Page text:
What Factors Drive Sudden Pelvic Floor Dysfunction?
Many people want to know why is my pelvic floor suddenly weak. There are several reasons, but it often boils down to a few things. These are childbirth, obesity, persistent (chronic) constipation, and treatment for prostate cancer. As you can see, these problems don’t happen suddenly. They are but a byproduct of continuous pressure to the pelvic area.
What Kind of Doctor Treats Pelvic Floor Dysfunction?
A range of experts can alleviate these complications. Most of the time, patients need a team of specialists to obtain the best outcome. Depending on what’s causing the issues, doctors will suggest medication, biofeedback, and physical therapy for the pelvic floor.
For example, a specialist known as a urogynecologist specializes in treating female patients with disorders to the pelvic floor muscles. While a urologist offers care for urinary disorders in both male and female patients.
When a surgical procedure is necessary that involves the digestive system, colorectal surgeons can help. Otherwise, you will need to see a gastroenterologist, which specializes in treating the digestive system. Since physical therapy is the go-to choice for curbing pelvic floor dysfunction symptoms, you will most likely see a physical therapist.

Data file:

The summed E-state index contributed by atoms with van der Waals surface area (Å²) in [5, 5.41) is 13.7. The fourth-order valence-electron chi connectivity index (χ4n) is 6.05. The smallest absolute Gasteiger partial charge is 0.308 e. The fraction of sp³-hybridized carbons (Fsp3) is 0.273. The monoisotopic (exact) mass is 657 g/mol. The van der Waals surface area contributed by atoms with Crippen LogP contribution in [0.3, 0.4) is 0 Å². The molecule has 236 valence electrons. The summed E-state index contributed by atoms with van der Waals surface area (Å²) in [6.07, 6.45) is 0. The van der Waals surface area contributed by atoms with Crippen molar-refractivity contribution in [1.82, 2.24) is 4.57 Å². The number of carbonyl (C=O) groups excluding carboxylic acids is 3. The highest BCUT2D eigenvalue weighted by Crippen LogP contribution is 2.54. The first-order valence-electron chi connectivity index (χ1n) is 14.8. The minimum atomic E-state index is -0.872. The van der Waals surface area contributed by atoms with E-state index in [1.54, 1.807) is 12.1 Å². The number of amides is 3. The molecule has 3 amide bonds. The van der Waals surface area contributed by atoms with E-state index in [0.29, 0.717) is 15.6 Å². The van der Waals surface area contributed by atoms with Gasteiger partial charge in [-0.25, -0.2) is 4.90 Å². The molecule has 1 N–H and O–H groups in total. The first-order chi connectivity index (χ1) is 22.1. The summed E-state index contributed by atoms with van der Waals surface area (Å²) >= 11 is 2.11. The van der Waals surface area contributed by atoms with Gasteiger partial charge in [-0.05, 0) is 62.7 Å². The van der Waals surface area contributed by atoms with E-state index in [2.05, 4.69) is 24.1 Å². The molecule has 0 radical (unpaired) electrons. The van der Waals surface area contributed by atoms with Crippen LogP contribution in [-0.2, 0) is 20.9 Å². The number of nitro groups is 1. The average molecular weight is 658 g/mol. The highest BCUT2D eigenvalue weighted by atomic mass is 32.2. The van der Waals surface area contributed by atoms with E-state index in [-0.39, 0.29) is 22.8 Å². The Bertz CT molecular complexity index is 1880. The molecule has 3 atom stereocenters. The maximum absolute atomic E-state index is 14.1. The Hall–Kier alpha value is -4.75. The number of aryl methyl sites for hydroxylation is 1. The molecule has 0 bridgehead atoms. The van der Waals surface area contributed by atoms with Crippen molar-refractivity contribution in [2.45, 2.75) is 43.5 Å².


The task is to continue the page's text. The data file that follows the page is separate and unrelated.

They will suggest you perform exercises or pelvic floor dysfunction stretches to get your muscles back on track. If there is a need to rebuild damaged tissues, reconstructive and plastic surgeons will work on the pelvis. With coordinated care, you can alleviate complications and enhance the quality of life.
To further improve your quality of life and manage that pelvic floor weakness, experts suggest patients lose the extra fat and eat a nutrient-rich diet. The more veggies and fruits you munch on, alongside fiber and many minerals, your body can get all the support it needs and avoid feeling constipated.
Also, don’t forget to seek help when dealing with a chronic cough. Coughing is known to add pressure to these muscles. So, treating persistent coughing can help your pelvic muscles in the long run.
Should I Contact a Specialist?
Do you recognize any of these signs? Do you have trouble with constipation, incontinence, and overall pelvic floor function? Then, talk to your primary care doctor. Women can also consult with their gynecologists.
Start to take notes of when you started experiencing the bothersome signs that interfered with your bathroom use. Older women are more likely to get these disorders. But men can have them too. That’s why you should pay close attention to any changes in your body so that doctors can diagnose your ailment.
There is more to PFD than meets the eye. People tend to overlook the symptoms because they can be a little embarrassing. But, the sooner you manage the problem, the better your quality of life. So, don’t underestimate the pelvic floor weakness and get proper medical care. With on-time treatment, it is easier to enjoy a more productive life and overall sexual function. If these symptoms are bothering you, your primary care doctor can refer you to an adequate specialist.